NOTE: You can read the full text of the "Read the Bills Act" here, in PDF format.
Ignorance of the law is no excuse for citizens. Neither should it be in Congress.
With great power comes great responsibility. The obligations imposed on public servants must always be greater than those imposed on citizens. This is why we need DownsizeDC.org's "Read the Bills Act" (RTBA).
Representatives have a fiduciary responsibility to read every word of every law they seek to impose on us. RTBA requires that . . .
Any member of Congress wishing to cast an affirmative vote for more spending, greater regulation, or the creation or retention of a program or bureaucracy, must sign an affidavit swearing that he or she has either . . .
It will always be easy for every member of Congress to hear a full reading of a bill because RTBA requires such a reading before a quorum of each chamber of Congress.This requirement for a quorum reading is by far the most important reform contained in this bill. Here's why . . .
The quorum reading requirement means that all floor business will halt while a Constitutional quorum is present for a full, literal, word-for-word, in-order, reading of the entire bill. This one simple requirement will change how Congress operates. As it stands now, too many bills . . .
The quorum reading requirement will fix these problems. It will make Congress . . .
In short, the quorum reading requirement will give Congress a huge incentive to make bills shorter, clearer, and more focused, so that the members of Congress can better endure the fatigue of hearing them read!
No mere rule, or three day waiting period (which the House has already passed) can accomplish any of these things. In addition . . .
RTBA requires that each part of a bill that amends present law must quote the existing law to be amended, and the new section as amended. It will no longer suffice to have something like the following . . .
"Section 415 (21 U.S.C. 350d) is amended in subsection (a)(2), by inserting after the first sentence the following: . . ."
This is yet another feature of RTBA that will make things easier for both Congress and the public.
RTBA also imposes waiting periods . . .
These provisions will end the practice of legislating by surprise, and give citizens the same time for reading and deliberating that Congress has.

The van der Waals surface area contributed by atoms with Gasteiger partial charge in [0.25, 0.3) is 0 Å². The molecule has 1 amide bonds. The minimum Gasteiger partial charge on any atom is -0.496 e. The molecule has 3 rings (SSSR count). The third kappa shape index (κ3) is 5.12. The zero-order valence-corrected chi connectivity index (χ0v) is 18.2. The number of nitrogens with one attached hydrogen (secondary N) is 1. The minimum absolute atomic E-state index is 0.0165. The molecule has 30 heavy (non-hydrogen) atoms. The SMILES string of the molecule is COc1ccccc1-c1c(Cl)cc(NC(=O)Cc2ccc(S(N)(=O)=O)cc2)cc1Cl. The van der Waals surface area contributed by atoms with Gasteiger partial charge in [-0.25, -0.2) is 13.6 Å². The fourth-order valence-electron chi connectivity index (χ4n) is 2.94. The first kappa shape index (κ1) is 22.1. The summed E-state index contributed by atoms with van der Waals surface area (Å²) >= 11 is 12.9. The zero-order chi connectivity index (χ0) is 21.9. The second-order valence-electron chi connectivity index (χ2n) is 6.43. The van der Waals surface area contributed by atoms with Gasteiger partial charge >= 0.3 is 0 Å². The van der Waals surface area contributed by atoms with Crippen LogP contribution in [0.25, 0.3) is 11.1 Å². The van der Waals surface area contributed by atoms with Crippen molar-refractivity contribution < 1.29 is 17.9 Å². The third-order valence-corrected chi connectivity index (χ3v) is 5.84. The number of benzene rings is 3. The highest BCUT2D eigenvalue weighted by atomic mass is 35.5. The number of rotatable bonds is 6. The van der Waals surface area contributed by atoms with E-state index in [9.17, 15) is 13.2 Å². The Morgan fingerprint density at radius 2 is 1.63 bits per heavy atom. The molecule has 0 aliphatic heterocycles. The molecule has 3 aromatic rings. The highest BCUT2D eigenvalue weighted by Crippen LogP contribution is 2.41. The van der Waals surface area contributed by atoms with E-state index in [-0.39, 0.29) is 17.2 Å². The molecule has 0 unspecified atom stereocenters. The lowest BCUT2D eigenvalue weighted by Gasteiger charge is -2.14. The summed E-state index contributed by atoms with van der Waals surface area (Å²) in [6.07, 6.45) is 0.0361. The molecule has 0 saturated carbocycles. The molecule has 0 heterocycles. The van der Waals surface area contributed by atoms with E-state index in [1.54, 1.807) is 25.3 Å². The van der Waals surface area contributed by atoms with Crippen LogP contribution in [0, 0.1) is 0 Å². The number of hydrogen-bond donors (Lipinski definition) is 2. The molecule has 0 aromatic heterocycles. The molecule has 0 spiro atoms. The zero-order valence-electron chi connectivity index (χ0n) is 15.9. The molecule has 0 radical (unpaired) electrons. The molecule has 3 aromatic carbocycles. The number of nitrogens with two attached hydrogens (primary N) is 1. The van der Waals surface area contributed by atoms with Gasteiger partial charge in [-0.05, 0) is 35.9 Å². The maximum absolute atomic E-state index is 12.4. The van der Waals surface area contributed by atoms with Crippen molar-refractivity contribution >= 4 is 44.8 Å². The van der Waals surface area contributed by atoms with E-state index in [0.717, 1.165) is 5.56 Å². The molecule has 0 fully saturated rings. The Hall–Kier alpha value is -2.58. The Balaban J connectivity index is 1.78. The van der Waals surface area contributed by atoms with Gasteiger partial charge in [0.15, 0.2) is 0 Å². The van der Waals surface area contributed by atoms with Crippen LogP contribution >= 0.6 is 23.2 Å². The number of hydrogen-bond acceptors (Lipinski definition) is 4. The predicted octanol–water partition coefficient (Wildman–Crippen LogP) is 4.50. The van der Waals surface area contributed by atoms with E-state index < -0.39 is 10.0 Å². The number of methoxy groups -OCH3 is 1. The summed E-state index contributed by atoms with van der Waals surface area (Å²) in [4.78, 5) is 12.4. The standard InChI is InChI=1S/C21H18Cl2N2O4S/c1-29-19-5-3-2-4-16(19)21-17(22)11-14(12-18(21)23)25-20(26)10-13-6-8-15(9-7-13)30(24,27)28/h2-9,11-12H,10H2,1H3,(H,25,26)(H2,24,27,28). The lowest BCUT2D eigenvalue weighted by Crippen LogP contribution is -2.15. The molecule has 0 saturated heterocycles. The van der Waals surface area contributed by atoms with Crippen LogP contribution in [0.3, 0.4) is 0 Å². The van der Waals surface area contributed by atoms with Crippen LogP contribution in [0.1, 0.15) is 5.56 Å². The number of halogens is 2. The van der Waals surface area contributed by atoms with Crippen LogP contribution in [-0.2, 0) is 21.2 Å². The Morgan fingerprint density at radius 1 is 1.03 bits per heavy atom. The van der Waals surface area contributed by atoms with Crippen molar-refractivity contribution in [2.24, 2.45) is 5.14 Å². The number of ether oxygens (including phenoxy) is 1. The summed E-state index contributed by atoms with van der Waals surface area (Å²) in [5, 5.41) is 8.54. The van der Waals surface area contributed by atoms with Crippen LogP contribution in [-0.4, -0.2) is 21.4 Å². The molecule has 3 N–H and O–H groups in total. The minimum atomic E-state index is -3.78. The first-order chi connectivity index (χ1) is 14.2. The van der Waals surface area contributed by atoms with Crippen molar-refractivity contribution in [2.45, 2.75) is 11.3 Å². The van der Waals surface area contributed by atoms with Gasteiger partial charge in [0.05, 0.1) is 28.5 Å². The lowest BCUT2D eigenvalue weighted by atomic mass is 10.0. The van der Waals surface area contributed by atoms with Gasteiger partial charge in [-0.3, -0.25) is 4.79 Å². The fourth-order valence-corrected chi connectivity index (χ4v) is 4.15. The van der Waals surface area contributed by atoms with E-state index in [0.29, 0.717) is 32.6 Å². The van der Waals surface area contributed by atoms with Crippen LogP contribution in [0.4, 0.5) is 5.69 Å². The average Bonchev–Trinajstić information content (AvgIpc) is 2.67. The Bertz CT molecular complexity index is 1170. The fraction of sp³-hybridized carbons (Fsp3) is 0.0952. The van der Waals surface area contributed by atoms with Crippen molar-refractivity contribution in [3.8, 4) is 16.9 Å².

Finally, RTBA has several mechanisms to compel compliance. We'll just note two here . . .
First, RTBA is a law, NOT a mere rule. The evidence is overwhelming that Congress doesn’t obey rules. Enforceable laws are needed instead. This problem of enforcement is also why RTBA permits no exceptions for "emergencies." "Emergency" has become an accounting term on Capitol Hill — a way to work outside the constraints of current budget law.
Example: The Iraq war has been funded, every single year, from the emergency budget. And the emergency supplemental bill has been noted for its profligate pork-barrel spending and earmarks. Everyone on Capitol Hill understands the purpose of the budget law. The leadership knows they’re violating the spirit of it by passing the emergency supplemental. They do it anyway. This is just one example of why Congress needs to be regulated. And to do that, we need a firm law.
Second, Congressional rules can't be enforced by the courts. Properly written laws can be. That's why RTBA contains the following enforcement mechanism . . .
Any law enacted in violation of any provision of RTBA, OSTA, or WTLA can be considered invalid in a court of law. How?
All citizens will have a sufficient defense, when charged in court by presenting evidence that the law they're accused of violating was passed in violations of RTBA, rendering the law null and void.
No mere rule can be enforced in this way. Only a law can give citizens this kind of protection.
In conclusion . . .
If the citizens Congress supposedly serves must be responsible for obeying and paying for every word of every law Congress enacts, then every member of Congress must be responsible for reading every word of every bill before they vote to pass it.
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Use the form at right to send your elected representatives a letter about this issue. It's easy!
We provide the first few words of the letter so that Congressional offices will see the most important point right at the start, and so that no one can hijack our system for another purpose. Here's the part we provide . . .